It is also common ground between the parties that neither Barrera nor any other person may be punished by the United States without a conviction following a trial. Wong Wing v. United States, 163 U.S. 228, 16 S.Ct. 977, 41 L.Ed. 140 (1896). The first question, then, for decision is whether the prolonged incarceration in federal prisons to which he has been subjected constitutes punishment. Common sense says yes, but common sense is not always right. The government argues that he is being subjected to preventive detention, a detention only imposed because it is the only way to achieve the object of the immigration laws that bar from the country excluded aliens. Drop the detention, says the government, and you will in effect have permitted Barrera to have made himself at home here in mockery of our immigration law and policy. You will also have made it easy for any foreign dictator to deposit on our shores his country's undesirables and, by refusing to take them back, to force us to keep them and make them ours.


The government's contentions are not without force. The government has not proceeded maliciously or without reason in finding Barrera, a man who has already served time for state convictions of burglary and robbery in Florida, to be a potential danger to society. Fidel Castro's action in opening the Cuban jails to swell the flood of Mariel refugees shows that the scenario of a foreign dictator dumping criminals upon us is not a fantasy. The government, moreover, backs up its argument with one undisputed authority, Shaughnessy v. United States ex rel. Mezei, 345 U.S. 206, 73 S.Ct. 625, 97 L.Ed. 956 (1953), which found nothing unconstitutional in an excluded alien, who would not be taken back by his country of origin, being held at Ellis Island for over two years. A detainee's life in the 1950's on this small island in sight of the Statue of Liberty was regimented; he slept in a dormitory and spent the day in the great Passenger Hall. Ellis Island, ed. Susan Jones (1989), 63. But he was free to read and write as he chose, id. and his companions were not felons. Not explicitly taking up whether confinement on Ellis Island was punishment, the Court simply found that the petitioner's "continued exclusion" did not deprive him "of any statutory or constitutional right." Mezei, 345 U.S. at 215, 73 S.Ct. at 630.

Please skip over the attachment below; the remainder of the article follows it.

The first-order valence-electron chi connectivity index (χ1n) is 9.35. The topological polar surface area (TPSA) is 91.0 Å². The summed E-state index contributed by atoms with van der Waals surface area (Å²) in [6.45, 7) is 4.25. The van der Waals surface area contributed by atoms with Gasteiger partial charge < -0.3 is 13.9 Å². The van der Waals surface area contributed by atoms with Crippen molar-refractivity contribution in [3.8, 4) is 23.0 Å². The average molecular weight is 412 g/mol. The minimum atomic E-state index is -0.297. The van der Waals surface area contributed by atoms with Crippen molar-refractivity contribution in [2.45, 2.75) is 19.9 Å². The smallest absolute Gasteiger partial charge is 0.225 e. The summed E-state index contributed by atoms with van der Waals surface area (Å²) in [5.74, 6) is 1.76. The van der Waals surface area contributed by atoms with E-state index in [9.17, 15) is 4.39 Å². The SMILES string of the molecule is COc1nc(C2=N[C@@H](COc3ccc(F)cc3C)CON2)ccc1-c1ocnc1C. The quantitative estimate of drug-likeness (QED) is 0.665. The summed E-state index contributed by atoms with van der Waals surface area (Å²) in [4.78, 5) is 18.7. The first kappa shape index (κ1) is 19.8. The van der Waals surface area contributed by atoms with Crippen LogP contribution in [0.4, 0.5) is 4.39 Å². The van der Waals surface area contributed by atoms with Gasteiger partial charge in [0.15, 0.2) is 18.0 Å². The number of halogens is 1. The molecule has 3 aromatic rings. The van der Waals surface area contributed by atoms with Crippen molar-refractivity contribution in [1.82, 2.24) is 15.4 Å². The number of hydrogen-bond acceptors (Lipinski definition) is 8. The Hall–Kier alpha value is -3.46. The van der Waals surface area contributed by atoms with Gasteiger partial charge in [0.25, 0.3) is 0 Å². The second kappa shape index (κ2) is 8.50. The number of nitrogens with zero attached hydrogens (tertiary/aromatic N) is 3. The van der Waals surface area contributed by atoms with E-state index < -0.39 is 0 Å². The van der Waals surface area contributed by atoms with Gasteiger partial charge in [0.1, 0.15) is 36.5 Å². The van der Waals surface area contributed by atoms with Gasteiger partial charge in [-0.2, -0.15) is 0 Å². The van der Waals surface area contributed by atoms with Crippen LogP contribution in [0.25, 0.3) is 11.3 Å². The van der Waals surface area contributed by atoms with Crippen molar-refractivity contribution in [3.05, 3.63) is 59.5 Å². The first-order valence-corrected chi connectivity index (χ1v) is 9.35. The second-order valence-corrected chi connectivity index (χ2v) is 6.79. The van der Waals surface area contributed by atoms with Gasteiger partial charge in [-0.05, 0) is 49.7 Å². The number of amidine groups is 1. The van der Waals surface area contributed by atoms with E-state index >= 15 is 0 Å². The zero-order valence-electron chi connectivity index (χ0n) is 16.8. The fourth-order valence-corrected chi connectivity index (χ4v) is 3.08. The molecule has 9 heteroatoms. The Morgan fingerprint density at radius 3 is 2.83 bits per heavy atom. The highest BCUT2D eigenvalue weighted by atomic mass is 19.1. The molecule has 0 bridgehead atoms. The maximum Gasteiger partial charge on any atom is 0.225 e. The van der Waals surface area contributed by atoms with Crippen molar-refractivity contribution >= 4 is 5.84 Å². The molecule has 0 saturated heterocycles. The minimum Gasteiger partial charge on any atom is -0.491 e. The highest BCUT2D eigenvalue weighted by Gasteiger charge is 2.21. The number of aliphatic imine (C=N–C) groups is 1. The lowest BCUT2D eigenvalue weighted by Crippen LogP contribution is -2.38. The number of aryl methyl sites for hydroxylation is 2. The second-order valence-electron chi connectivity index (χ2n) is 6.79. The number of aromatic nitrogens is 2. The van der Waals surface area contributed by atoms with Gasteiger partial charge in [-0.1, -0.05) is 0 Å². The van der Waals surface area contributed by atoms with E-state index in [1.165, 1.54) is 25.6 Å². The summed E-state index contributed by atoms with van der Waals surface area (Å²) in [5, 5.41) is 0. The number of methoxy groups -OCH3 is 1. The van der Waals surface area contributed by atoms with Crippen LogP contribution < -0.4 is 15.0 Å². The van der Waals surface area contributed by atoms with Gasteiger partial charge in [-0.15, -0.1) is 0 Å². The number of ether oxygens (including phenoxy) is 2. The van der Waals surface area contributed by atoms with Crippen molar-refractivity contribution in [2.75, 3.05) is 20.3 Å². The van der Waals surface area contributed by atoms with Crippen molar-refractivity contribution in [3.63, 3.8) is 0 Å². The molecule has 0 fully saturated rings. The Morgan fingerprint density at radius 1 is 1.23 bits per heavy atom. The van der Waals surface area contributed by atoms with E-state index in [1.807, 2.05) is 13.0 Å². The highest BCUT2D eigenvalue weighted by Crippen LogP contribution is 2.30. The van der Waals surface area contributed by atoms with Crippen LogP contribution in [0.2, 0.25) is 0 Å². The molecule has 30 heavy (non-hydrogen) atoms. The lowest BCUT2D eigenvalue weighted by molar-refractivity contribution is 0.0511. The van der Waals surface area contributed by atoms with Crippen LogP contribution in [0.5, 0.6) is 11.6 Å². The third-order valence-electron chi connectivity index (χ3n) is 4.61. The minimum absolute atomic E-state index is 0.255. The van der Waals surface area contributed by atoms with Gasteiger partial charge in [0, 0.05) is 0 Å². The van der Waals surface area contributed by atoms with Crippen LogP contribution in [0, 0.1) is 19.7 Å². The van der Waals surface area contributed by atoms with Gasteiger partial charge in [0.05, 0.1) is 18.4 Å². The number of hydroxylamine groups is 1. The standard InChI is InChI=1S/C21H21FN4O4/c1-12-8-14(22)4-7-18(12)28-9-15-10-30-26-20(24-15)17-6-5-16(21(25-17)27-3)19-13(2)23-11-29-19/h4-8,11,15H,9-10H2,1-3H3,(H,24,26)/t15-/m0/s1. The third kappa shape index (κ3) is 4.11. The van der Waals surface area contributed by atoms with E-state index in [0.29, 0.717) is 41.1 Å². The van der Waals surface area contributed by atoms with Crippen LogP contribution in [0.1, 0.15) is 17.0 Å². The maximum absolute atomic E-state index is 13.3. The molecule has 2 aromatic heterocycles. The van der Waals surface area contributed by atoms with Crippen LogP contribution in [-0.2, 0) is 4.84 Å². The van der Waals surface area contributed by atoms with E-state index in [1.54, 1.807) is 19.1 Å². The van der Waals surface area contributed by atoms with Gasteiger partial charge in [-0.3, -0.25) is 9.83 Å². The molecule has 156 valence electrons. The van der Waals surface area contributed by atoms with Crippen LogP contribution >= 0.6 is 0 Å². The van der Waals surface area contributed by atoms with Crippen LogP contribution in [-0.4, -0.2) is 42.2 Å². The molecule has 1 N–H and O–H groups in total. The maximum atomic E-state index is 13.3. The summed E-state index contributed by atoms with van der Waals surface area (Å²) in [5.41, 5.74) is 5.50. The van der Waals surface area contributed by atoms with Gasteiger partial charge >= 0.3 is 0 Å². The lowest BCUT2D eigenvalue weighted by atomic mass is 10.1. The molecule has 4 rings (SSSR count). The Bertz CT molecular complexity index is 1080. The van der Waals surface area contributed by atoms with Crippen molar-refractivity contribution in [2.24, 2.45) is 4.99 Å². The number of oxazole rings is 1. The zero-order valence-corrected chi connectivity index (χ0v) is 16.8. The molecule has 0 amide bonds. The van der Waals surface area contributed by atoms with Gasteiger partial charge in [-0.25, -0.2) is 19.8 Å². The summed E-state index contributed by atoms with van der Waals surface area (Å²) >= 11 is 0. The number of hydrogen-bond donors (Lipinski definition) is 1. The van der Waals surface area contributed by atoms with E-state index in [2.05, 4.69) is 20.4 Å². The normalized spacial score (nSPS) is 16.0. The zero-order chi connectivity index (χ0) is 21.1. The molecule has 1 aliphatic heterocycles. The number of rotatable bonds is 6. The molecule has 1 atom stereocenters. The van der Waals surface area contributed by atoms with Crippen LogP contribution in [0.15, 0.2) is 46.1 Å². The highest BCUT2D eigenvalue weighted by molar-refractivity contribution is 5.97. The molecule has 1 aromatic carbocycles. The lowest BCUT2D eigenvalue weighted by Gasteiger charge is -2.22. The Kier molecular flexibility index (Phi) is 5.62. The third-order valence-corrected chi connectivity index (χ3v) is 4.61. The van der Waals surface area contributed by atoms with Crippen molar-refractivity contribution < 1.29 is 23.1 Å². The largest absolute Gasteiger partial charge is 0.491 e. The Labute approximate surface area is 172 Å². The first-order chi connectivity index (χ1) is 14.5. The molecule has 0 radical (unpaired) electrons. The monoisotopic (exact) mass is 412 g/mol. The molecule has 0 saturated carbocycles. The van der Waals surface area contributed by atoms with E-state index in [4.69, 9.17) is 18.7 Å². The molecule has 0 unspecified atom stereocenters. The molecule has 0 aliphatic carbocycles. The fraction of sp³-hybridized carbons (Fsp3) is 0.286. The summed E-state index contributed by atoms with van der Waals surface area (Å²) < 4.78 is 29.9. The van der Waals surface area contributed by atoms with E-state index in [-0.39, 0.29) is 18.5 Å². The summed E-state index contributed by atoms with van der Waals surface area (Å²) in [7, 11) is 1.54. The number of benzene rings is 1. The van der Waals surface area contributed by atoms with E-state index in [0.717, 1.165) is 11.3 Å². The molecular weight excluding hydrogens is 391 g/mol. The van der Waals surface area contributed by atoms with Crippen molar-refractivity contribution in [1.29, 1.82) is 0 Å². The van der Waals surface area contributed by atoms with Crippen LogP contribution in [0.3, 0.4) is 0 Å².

Detention, however, is permissible only if not "excessive in relation to the regulatory goal." United States v. Salerno, 481 U.S. 739, 747, 107 S.Ct. 2095, 2101, 95 L.Ed.2d 697 (1987). Excessive is what is disproportionate. What the government has lost sight of is the sense of proportion that must inform any governmental intrusion on liberty.